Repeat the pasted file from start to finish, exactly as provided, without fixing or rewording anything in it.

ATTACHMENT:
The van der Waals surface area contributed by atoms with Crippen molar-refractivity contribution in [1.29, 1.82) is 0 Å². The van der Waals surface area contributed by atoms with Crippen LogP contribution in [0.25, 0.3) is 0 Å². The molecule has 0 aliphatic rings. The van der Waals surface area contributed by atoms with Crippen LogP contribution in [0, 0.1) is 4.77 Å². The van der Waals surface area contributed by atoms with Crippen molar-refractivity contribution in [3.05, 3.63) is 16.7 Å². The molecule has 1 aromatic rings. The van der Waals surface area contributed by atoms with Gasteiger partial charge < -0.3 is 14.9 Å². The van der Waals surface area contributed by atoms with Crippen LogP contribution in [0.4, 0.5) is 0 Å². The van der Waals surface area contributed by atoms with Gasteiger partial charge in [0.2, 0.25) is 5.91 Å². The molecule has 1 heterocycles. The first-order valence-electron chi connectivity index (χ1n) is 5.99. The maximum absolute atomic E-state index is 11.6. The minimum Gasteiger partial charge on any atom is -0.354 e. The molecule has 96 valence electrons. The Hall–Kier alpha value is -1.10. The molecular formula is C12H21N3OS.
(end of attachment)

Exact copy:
The van der Waals surface area contributed by atoms with Crippen molar-refractivity contribution in [1.29, 1.82) is 0 Å². The van der Waals surface area contributed by atoms with Crippen LogP contribution in [0.25, 0.3) is 0 Å². The molecule has 0 aliphatic rings. The van der Waals surface area contributed by atoms with Crippen LogP contribution in [0, 0.1) is 4.77 Å². The van der Waals surface area contributed by atoms with Crippen molar-refractivity contribution in [3.05, 3.63) is 16.7 Å². The molecule has 1 aromatic rings. The van der Waals surface area contributed by atoms with Gasteiger partial charge < -0.3 is 14.9 Å². The van der Waals surface area contributed by atoms with Crippen LogP contribution in [0.4, 0.5) is 0 Å². The van der Waals surface area contributed by atoms with Gasteiger partial charge in [0.2, 0.25) is 5.91 Å². The molecule has 1 heterocycles. The first-order valence-electron chi connectivity index (χ1n) is 5.99. The maximum absolute atomic E-state index is 11.6. The minimum Gasteiger partial charge on any atom is -0.354 e. The molecule has 96 valence electrons. The Hall–Kier alpha value is -1.10. The molecular formula is C12H21N3OS.